The stakes in Saudi moves against Hezbollah

Friday 04/03/2016
More powerful than Lebanese Army itself

DUBAI - Hezbollah has come a long way since it was founded in 1985 on the back of Iran’s Islamic Revolutionary Guards Corps (IRGC). It has come to domi­nate the Lebanese political system with a combination of political and paramilitary might to the extent that it is perceived as a state within a state today.

For its paramilitary strength, Hezbollah is considered more pow­erful than the Lebanese Army itself — it is actively engaged in the Syr­ian civil war where its role has been decisive in preventing the Assad regime from collapse until the Rus­sians had to interfere to stop oppo­sition advances.

Now the Yemeni government charges Hezbollah with support­ing Houthi rebels. Hezbollah also remains active in the provision of social services, running schools and medical clinics and has its own widely watched television network.

While it remains firmly focused in the political sense in Lebanon, Hez­bollah is nonetheless transforming into a regional force of sorts under the guidance of Iran. In 2006, Hez­bollah fought a well-documented war against Israel, which has since been reluctant to re-engage Hezbol­lah in another conflict.

Hezbollah has demonstrated its power projection capabilities by de­ploying fighters far out of its tradi­tional operating ground as it is do­ing in Syria where it has managed to sustain operations and, despite losses, has performed its mission largely successfully from a military point of view.

However, Saudi Arabia has run out of patience with Hezbollah, whose role in Syria, suspected part in Yemen and desire for total po­litical dominance in Lebanon have provoked a recalibration of policy towards Lebanon as a whole. With the first deliveries of armaments just weeks away, Riyadh has can­celled $4 billion military aid pack­age meant for much-needed mod­ernisation of the Lebanese military and internal security forces.

Riyadh puts its reasons down to Hezbollah. The cancellation came after Lebanese Foreign Minister Gebran Bassil of the Free Patriotic Movement, an ally of Hezbollah, cast a non-vote in a near unani­mous Arab League resolution con­demning Iran for the burning of the Saudi embassy in Tehran and a con­sulate in Mashhad.

Saudi Arabia has been trying to rally Arab countries closer together politically — in part to counter the rising influence of Iran and espe­cially its intervention in the Syrian civil war but also because the Is­lamic State (ISIS) poses a looming threat over the horizon, as do non-state militant groups in Yemen and Libya. Hezbollah has been blocking the appointment of a new president in Lebanon, and the Lebanese gov­ernment remains hamstrung be­cause of Hezbollah’s ability to para­lyse it almost at will.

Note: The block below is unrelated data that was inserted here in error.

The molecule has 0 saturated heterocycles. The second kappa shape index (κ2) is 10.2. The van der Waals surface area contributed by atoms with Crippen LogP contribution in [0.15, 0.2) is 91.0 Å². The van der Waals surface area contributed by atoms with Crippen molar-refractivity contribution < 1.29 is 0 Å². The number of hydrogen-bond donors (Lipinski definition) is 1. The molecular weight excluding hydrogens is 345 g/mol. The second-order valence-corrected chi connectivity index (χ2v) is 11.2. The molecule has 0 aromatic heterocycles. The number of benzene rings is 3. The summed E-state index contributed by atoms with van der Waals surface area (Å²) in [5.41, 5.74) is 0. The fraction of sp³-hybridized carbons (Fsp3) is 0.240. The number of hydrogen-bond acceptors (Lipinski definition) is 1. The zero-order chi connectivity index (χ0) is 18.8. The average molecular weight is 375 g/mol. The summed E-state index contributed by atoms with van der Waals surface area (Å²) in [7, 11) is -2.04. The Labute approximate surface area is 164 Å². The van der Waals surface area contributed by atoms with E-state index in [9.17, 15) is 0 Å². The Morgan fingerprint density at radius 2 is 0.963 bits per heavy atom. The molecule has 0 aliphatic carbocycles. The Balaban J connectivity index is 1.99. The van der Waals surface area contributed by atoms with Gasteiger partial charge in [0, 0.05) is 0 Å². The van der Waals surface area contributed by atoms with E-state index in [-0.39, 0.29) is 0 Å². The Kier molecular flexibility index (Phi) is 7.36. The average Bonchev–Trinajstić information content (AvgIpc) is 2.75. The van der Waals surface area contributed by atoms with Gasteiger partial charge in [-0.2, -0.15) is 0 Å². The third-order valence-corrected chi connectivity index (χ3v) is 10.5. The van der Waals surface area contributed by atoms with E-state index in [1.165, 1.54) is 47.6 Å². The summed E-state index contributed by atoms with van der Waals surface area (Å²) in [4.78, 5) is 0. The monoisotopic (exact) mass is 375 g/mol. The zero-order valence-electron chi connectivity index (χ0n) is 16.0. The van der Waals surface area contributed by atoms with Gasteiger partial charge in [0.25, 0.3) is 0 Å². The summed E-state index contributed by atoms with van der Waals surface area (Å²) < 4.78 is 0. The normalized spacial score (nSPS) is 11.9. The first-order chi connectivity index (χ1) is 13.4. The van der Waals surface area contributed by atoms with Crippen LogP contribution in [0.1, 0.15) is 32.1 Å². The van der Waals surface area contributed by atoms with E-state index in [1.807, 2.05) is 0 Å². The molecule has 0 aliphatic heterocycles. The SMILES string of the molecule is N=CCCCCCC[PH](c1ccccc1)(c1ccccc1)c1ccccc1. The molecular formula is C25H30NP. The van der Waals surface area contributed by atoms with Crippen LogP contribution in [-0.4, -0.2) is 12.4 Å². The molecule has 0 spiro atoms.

In sum, Hezbollah has developed the combination of political con­fidence and influence in Lebanon that has made it increasingly diffi­cult to negotiate with for its oppo­nents inside and outside Lebanon.

For some time, Hezbollah has been relying on a strategy that em­phasises the weaknesses of its op­ponents to achieve advantage and often engineer a win-win situation for itself. However, Saudi Arabia will seek to remind Hezbollah of its weaknesses and mount a challenge that Riyadh believes will ultimately push Hezbollah into rethinking its political strategy at home and abroad. Newly issued advisories from the United Arab Emirates, Kuwait and Bahrain against travel to Lebanon, along with Gulf inves­tors preparing a substantial liqui­dation of their assets in Lebanon while hundreds of thousands of Lebanese expatriates earning a liv­ing in the Gulf will hurt even more than the suspension of the military aid. Such moves coincided with the Hezbollah International Financ­ing Prevention Act of 2015 — a US law that many in Lebanon fear will undermine its robust financial ser­vices industry.

As part of a new strategy, the six-member Gulf Cooperation Council (GCC) has decided to raise the stakes and push back hard on Hezbollah. On March 2nd, the GCC declared Hezbollah a “terrorist” group, accusing it of recruiting youths in GCC countries to “carry out terrorist acts, smuggle weapons and explosives” and warning that its “terrorist acts and incitement” in Syria, Yemen and Iraq are threat­ening Arab security.

Saudi Arabia is forcing Hezbol­lah to bargain in Lebanon — if Hez­bollah wants total domination in Lebanon and if it wants to project that domination to a regional level, then it will need to be prepared to pay a significant cost at home and broad. Hezbollah is a highly trained and well-armed paramilitary or­ganisation but it has limited, if any, options to contend with the sort of challenge Saudi Arabia and its Gulf allies look to be laying in place. Giv­en its own financial restraints, even Iran is unlikely to consider stepping in to assist Hezbollah by making substantial financial pledges for Lebanon.

The politically sensible way for­ward for Hezbollah is to moderate its political positions in Lebanon in support of consensus-building and allow state institutions to return to functioning with normality.

That is the way to go forward even if used to pursuing and mar­keting only maximalist approaches as Hezbollah will be very weary of the perception that it is backing down.